07/23/2014 11:23:53 AM PDT · 40 of 49
    betty boop to Alamo-Girl; TXnMA; hosepipe; marron; metmom; xzins; twyn1
    "All shine and no spine"

    Thank you, dearest sister in Christ, for your kind words.

    Indeed, I'm convinced that Obama is best understood as a "bright, shiny object" whose purpose is to distract and divert attention from the pressing needs of our national polity. He is "the Venus eye that fascinates...."

    Some thoughts re: assessing the president's character.

    On that subject, Michael Goodwin, in last Sunday's New York Post (July 20, 2014), cites David Resnick, Obama's biographer, from his interview with Valerie Jarrett — perhaps the most influential advisor this president has. Quoting Ms. Jarrett:

    “I think Barack knew that he had God-given talents that were extraordinary. He knows exactly how smart he is…. He knows how perceptive he is. He knows what a good reader of people he is…. He’s been bored to death his whole life. He’s just too talented to do what ordinary people do.”

    Yikes. Do other people feel as creeped out by these remarks as I do?

    Among other things, it seems Jarrett is suggesting that the Office of the President of the United States is actually beneath Obama's dignity.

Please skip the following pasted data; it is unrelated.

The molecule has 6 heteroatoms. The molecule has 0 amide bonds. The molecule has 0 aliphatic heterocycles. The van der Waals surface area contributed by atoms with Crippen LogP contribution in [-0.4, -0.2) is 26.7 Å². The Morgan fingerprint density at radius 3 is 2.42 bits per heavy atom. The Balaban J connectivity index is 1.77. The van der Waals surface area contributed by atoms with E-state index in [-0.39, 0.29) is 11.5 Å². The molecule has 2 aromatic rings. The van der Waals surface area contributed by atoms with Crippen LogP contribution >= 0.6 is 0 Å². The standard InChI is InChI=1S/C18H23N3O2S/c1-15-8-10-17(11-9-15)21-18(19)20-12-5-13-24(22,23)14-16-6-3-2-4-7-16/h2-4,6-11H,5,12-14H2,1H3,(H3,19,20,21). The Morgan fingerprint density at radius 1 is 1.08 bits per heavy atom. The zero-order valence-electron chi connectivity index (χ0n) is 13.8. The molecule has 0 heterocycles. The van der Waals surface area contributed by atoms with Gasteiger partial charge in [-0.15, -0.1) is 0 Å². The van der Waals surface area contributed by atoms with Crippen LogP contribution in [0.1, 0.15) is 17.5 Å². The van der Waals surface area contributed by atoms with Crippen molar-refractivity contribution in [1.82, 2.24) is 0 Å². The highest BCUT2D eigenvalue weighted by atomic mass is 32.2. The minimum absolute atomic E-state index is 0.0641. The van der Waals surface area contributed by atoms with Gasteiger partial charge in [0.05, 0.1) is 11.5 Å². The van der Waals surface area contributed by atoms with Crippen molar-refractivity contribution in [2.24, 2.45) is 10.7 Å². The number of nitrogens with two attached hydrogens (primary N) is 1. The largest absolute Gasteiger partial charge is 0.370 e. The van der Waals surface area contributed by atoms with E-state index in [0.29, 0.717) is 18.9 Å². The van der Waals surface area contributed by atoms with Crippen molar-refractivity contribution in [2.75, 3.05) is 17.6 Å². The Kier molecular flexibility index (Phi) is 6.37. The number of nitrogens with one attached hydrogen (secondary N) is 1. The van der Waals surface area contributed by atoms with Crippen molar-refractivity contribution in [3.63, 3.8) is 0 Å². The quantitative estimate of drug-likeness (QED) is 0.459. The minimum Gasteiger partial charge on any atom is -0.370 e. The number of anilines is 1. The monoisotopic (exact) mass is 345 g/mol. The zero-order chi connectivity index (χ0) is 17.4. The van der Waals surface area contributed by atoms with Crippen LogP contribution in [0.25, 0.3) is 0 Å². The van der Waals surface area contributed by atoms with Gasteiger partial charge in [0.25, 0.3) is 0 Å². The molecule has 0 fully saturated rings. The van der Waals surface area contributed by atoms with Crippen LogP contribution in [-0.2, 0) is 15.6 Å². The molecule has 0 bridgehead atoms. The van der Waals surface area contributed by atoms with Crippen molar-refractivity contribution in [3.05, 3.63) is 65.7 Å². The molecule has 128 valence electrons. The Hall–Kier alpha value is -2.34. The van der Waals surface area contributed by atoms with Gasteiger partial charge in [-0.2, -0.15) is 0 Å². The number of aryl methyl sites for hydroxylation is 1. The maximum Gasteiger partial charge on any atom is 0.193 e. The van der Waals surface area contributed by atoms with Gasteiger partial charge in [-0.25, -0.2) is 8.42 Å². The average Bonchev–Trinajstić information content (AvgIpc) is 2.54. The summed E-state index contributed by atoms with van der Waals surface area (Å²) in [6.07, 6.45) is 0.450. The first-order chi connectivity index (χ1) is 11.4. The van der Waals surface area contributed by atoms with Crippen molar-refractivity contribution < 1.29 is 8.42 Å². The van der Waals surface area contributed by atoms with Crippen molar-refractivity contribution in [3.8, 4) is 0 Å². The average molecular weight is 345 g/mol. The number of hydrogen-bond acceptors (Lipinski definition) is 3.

Jarrett is a very long-time aide to the president. It seems her job is to stoke 0's narcissism full-time. As if he needed any encouragement along such lines. So if he is a no-show on vital public affairs, it's just because he feels he has better things to do. Do not question the genius!!! He's smarter than you!!!

    Then I wonder how a man like this could ever obtain the presidency. Especially when his qualifications to hold the office are dubious, still suspect, in the first place.

    The legend has it Obama was born in Hawaii. Certain relatives in Kenya say he was born in Kenya — and claim they were present at the birth. The "Long-Form Birth Certificate" ultimately was produced, so to end the controversy. Somehow I suspect that Obama's political operators actually welcomed this controversy [and very likely may have fabricated the LFBC] — as a side show, a misdirection, a smoke screen, a way to "stir up the muck" — for it distracted all attention away from the question: Who was Obama's father? Plus the additional question: Who was Obama's mother? Can we find clues into Obama's' worldview and intentions by asking such questions?

    The question about the father is particularly relevant. Historically, traditionally, citizenship has been regarded as descending from the father, not the mother, regardless of the geographical location of the birth. [This would be the Jus sanguis theory of citizenship in international law.]

    On the basis of public records, it can reasonably be inferred: Barack Obama Senior was: A Kenyan national; a revolutionary anti-Colonialist; and devoted Marxist. He was also a fundamentalist Muslim.

    Stanley Ann Dunham Obama Soetoro evidently was a lady who had a penchant for third-world men of color who held radical/revolutionary political views. She married two of them — Obama and Soetoro. And like Obama, Soetoro was a fundamentalist Muslim. It seems fairly likely that Stanley Ann was herself a child of socialist parents.